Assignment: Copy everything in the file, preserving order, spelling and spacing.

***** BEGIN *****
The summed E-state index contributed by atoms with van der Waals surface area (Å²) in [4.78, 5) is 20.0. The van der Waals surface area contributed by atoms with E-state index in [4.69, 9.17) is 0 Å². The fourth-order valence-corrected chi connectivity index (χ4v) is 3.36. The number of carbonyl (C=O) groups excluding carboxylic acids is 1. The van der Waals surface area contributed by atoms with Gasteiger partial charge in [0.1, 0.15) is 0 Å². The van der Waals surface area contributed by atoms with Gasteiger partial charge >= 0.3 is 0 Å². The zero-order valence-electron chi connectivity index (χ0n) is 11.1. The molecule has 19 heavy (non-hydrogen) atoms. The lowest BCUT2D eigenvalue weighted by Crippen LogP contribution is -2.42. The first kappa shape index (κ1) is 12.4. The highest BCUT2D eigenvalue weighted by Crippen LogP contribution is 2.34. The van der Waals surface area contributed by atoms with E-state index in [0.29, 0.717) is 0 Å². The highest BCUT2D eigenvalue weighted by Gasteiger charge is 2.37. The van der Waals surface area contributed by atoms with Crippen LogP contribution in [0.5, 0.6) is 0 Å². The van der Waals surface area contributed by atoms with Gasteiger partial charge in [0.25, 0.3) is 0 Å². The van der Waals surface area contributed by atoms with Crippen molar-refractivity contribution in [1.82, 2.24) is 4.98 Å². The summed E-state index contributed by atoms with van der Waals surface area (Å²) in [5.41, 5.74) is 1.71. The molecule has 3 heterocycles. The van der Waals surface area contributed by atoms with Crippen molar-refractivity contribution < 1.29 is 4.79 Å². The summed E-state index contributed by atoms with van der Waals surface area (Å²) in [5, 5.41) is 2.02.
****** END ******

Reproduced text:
The summed E-state index contributed by atoms with van der Waals surface area (Å²) in [4.78, 5) is 20.0. The van der Waals surface area contributed by atoms with E-state index in [4.69, 9.17) is 0 Å². The fourth-order valence-corrected chi connectivity index (χ4v) is 3.36. The number of carbonyl (C=O) groups excluding carboxylic acids is 1. The van der Waals surface area contributed by atoms with Gasteiger partial charge in [0.1, 0.15) is 0 Å². The van der Waals surface area contributed by atoms with Gasteiger partial charge >= 0.3 is 0 Å². The zero-order valence-electron chi connectivity index (χ0n) is 11.1. The molecule has 19 heavy (non-hydrogen) atoms. The lowest BCUT2D eigenvalue weighted by Crippen LogP contribution is -2.42. The first kappa shape index (κ1) is 12.4. The highest BCUT2D eigenvalue weighted by Crippen LogP contribution is 2.34. The van der Waals surface area contributed by atoms with E-state index in [0.29, 0.717) is 0 Å². The highest BCUT2D eigenvalue weighted by Gasteiger charge is 2.37. The van der Waals surface area contributed by atoms with Crippen LogP contribution in [0.5, 0.6) is 0 Å². The van der Waals surface area contributed by atoms with Gasteiger partial charge in [0.25, 0.3) is 0 Å². The van der Waals surface area contributed by atoms with Crippen molar-refractivity contribution in [1.82, 2.24) is 4.98 Å². The summed E-state index contributed by atoms with van der Waals surface area (Å²) in [5.41, 5.74) is 1.71. The molecule has 3 heterocycles. The van der Waals surface area contributed by atoms with Crippen molar-refractivity contribution < 1.29 is 4.79 Å². The summed E-state index contributed by atoms with van der Waals surface area (Å²) in [5, 5.41) is 2.02.